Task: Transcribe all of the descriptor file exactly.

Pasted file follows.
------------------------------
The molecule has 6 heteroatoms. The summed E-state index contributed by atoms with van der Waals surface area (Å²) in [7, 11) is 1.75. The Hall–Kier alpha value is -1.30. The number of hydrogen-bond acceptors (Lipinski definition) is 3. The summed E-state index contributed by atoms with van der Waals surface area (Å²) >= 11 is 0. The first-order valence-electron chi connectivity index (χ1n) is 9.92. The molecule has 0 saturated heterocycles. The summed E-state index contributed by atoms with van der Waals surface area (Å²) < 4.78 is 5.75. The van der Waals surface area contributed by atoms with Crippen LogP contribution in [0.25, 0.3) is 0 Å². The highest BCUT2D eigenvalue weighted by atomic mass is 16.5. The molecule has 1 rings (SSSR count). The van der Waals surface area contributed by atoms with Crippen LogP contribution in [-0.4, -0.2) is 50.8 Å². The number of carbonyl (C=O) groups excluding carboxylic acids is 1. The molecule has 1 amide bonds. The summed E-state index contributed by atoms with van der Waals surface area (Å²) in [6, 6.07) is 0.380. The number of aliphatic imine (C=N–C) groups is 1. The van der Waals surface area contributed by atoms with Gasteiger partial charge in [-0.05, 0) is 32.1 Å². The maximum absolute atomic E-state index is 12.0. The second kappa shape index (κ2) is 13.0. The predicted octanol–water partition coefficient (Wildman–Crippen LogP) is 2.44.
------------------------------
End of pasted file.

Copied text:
The molecule has 6 heteroatoms. The summed E-state index contributed by atoms with van der Waals surface area (Å²) in [7, 11) is 1.75. The Hall–Kier alpha value is -1.30. The number of hydrogen-bond acceptors (Lipinski definition) is 3. The summed E-state index contributed by atoms with van der Waals surface area (Å²) >= 11 is 0. The first-order valence-electron chi connectivity index (χ1n) is 9.92. The molecule has 0 saturated heterocycles. The summed E-state index contributed by atoms with van der Waals surface area (Å²) < 4.78 is 5.75. The van der Waals surface area contributed by atoms with Crippen LogP contribution in [0.25, 0.3) is 0 Å². The highest BCUT2D eigenvalue weighted by atomic mass is 16.5. The molecule has 1 rings (SSSR count). The van der Waals surface area contributed by atoms with Crippen LogP contribution in [-0.4, -0.2) is 50.8 Å². The number of carbonyl (C=O) groups excluding carboxylic acids is 1. The molecule has 1 amide bonds. The summed E-state index contributed by atoms with van der Waals surface area (Å²) in [6, 6.07) is 0.380. The number of aliphatic imine (C=N–C) groups is 1. The van der Waals surface area contributed by atoms with Gasteiger partial charge in [-0.05, 0) is 32.1 Å². The maximum absolute atomic E-state index is 12.0. The second kappa shape index (κ2) is 13.0. The predicted octanol–water partition coefficient (Wildman–Crippen LogP) is 2.44.